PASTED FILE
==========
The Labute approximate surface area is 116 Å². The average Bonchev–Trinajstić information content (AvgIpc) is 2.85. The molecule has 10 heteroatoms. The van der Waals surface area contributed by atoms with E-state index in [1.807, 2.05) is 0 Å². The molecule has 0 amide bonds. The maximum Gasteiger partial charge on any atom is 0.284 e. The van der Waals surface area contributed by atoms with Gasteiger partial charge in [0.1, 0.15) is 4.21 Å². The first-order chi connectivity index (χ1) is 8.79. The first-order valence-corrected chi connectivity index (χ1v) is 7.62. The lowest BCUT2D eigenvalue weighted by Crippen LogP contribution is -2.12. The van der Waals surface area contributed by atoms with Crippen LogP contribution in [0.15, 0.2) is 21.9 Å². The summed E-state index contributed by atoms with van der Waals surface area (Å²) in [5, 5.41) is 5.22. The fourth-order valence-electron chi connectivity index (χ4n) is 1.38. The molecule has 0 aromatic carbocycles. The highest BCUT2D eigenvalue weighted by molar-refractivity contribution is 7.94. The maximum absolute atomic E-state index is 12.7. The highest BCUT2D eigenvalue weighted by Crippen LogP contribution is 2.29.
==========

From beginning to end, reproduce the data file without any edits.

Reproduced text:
The Labute approximate surface area is 116 Å². The average Bonchev–Trinajstić information content (AvgIpc) is 2.85. The molecule has 10 heteroatoms. The van der Waals surface area contributed by atoms with E-state index in [1.807, 2.05) is 0 Å². The molecule has 0 amide bonds. The maximum Gasteiger partial charge on any atom is 0.284 e. The van der Waals surface area contributed by atoms with Gasteiger partial charge in [0.1, 0.15) is 4.21 Å². The first-order chi connectivity index (χ1) is 8.79. The first-order valence-corrected chi connectivity index (χ1v) is 7.62. The lowest BCUT2D eigenvalue weighted by Crippen LogP contribution is -2.12. The van der Waals surface area contributed by atoms with Crippen LogP contribution in [0.15, 0.2) is 21.9 Å². The summed E-state index contributed by atoms with van der Waals surface area (Å²) in [5, 5.41) is 5.22. The fourth-order valence-electron chi connectivity index (χ4n) is 1.38. The molecule has 0 aromatic carbocycles. The highest BCUT2D eigenvalue weighted by molar-refractivity contribution is 7.94. The maximum absolute atomic E-state index is 12.7. The highest BCUT2D eigenvalue weighted by Crippen LogP contribution is 2.29.